Jack Sheppard After Many Years [Sala's Journal March 25th 1893. Page 272-273]

In the final essay he contributed to Sala's Journal, Goodman describes a 17-installment short story about a game of whist that he wrote for The Manchester Courier, entitled "Romance of the Rubber".

Later years

In the early 1900s Goodman was commissioned to travel to Poděbrady in Bohemia to paint the portrait of Prince Hohenlohe and that of his daughter Elisabeth. According to reports, both works were met with much success [Jewish Chronicle December 7th 1906. Page 32] .

The Jewish Chronicle commissioned Goodman to draw a study of his mother, Julia Goodman on the occasion of her 90th birthday. It appeared in the 7 June 1902 edition of that publication.

In 1906 Goodman exhibited a portrait of his son, Keeley, at the Institute of Oil Painters in London [1906 catalog of the annual exhibition of the Institute of Oil Painters (Pressmark: 200.B.292)] . At the Exhibition of Jewish Art and Antiquities at the Whitechapel Art Gallery, London in late 1906 he exhibited three works - "The Late Sampson Lucas", "Mrs Keeley", and "The Cuban Mulatto Girl" [Catalog of the "Exhibition of Jewish Art and Antiquities, Nov. 7 to Dec. 16", London (1906)] .

From 1906 Goodman suffered from severe ill health, and was unable to continue painting. Later in life he resided at Henfield, Sussex with his family, but later moved to Stoke St. Mary, Somerset and finally, Kilburn, London, leaving his wife and children in Henfield. He died from cancer 20 August, 1912 in Kilburn, North London. His funeral was held on 24 August and he is buried in Hampstead Cemetery, North London. A small obituary appeared in the 30 August 1912 edition of The Jewish Chronicle. This is the last known reference to Walter Goodman in the public record.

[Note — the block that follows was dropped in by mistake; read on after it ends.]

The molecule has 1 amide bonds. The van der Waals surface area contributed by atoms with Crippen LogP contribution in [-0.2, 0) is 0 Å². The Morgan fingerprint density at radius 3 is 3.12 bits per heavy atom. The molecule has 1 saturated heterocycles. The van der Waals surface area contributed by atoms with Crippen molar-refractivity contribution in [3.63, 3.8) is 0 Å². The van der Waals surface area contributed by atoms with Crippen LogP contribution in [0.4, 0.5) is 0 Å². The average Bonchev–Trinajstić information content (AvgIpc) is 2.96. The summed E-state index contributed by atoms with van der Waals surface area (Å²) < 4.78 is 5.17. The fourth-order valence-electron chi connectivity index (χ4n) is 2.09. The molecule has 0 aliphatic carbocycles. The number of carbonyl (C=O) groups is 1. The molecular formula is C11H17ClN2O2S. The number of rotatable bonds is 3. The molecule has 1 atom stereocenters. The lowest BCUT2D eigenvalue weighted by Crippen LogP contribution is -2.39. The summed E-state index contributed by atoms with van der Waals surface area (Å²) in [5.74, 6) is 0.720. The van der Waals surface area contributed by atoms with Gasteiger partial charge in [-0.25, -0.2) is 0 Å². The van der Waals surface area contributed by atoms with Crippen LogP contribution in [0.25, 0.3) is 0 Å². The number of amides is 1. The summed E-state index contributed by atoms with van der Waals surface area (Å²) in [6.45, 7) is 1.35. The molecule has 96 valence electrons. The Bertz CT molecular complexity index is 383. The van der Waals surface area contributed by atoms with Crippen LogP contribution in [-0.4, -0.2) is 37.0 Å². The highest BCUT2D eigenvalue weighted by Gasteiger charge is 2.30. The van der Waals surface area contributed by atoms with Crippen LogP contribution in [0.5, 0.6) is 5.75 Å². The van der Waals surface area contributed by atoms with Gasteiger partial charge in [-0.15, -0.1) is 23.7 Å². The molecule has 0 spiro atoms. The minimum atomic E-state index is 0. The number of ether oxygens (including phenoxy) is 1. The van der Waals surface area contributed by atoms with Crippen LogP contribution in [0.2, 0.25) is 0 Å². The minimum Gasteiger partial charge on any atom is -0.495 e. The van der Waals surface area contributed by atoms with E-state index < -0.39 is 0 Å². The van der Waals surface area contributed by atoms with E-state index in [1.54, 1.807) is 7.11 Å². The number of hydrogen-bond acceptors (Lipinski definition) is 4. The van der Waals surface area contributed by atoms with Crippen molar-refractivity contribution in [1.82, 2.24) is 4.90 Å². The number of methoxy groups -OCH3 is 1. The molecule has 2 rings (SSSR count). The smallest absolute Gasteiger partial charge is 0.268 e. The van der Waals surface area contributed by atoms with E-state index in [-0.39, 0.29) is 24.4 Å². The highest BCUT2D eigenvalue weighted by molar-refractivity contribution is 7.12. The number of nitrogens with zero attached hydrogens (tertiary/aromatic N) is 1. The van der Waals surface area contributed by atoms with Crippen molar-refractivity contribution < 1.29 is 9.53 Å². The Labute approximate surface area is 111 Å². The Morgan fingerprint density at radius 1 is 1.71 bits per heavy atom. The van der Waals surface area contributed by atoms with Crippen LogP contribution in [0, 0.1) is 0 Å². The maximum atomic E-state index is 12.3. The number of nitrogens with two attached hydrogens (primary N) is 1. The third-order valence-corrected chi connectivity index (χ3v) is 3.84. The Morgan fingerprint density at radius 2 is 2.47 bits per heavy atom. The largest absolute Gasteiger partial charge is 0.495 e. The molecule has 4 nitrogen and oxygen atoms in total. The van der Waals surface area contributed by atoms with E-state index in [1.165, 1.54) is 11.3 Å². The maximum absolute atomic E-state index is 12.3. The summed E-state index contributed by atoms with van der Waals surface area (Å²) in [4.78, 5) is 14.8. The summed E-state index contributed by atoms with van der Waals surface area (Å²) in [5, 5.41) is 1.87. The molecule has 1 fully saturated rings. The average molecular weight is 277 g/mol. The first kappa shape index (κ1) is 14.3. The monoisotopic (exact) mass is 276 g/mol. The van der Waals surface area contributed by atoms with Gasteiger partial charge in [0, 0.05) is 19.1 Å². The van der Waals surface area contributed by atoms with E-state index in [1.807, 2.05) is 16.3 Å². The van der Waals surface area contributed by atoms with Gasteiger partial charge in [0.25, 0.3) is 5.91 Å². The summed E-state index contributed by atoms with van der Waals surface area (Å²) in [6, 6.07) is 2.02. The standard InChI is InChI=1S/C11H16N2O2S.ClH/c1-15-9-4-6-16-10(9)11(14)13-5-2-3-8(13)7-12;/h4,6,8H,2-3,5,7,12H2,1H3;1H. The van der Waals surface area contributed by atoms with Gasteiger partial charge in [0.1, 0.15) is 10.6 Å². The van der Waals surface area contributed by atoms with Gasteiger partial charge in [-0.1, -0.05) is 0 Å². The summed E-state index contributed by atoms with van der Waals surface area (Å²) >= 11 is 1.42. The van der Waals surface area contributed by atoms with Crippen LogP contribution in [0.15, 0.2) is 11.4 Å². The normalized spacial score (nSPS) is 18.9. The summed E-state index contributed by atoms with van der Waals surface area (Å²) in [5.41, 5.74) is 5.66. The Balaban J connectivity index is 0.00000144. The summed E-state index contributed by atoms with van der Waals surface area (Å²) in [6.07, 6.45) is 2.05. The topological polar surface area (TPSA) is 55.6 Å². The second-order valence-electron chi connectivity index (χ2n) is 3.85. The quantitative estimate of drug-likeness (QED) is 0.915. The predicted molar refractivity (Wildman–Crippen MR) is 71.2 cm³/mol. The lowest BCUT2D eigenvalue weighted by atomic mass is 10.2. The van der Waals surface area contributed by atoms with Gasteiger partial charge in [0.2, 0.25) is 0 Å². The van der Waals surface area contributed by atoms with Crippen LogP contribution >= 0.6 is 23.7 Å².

*"Trail of Dr Simon Bernard in the assassination attempt of Napoleon III" (1858)
*"Battle of Montebello, with 84th Regiment, headed by Colonel Cambuels and General Forey, attacking the Austrians" (1859)
*"Attack and capture of the Bridge of Magenta by General Vinoy" (1859)
*"The Emperor of The French at Solferino" (1859)
*"Bivouac of French Troops at Alessandria" (1859)
*"The Emperor Visiting the Wounded in Hospital" (1859)
*"Reception of he Emperor and Count Cavour at Genoa" (1859)
*"Peace Rejoicings at Milan, with the Cathedral brilliantly illuminated" (1859)
*"Doctoring The Cane" (1859)
*"Bible Stories" (1861)
*"Interior of The Cathedral of San Lorenzo, Genoa" (1861)
*Unknown title - Portrait of the late daughter of Don Magin of Santiago, Cuba (between 1864 and 1869)
*Unknown title - Portrait of the late Don Pancho Aguerro y Matos of Santiago, Cuba (between 1864 and 1869)
*"James Hannay, Esq." (1864)
*"David Smith" (1864)
*"Head" (1864)
*"Mr Serjeant Simon MP" (1871)
*"Evelyn, daughter of G. J. Reid esq." (1872)
*"Young Castille" (1874)
*"Voices of the Sea" (1874)
*"Morning Work (1876)
*Unknown title - Northern factory girl returning from work (1877)
*"His Excellency Kuo Ta-Jen" (1877)
*"Madonna in Prayer" (Commissioned copy of Sassofferato's work) (1878)
*"A Chinese Lady of Rank" (1879)
*"HRH Prince Leopold" (1881)
*"Home of the Bamboo" (1882)
*"The Printseller" (1883)
*"Longing Eyes" (1884)
*"Mrs. Alfred Mellon" (1884)
*"Mrs. Keeley At Fourscore" (1885)
*"Fanny Stirling" (1886)
*"Grace Darling" (1887)
*"Louise Williams" (c.1887)
*"Mrs Keeley in her 83rd year" (1888)
*"Mr Henry Russell" (1889)
*"Amy Sedgwick" (1889)
*"Mr Lionel Brough" (1890)
*"The Late Mr. Wilkie Collins at the age of 56" (1890)
*"Joaquin Cuadras" (1893)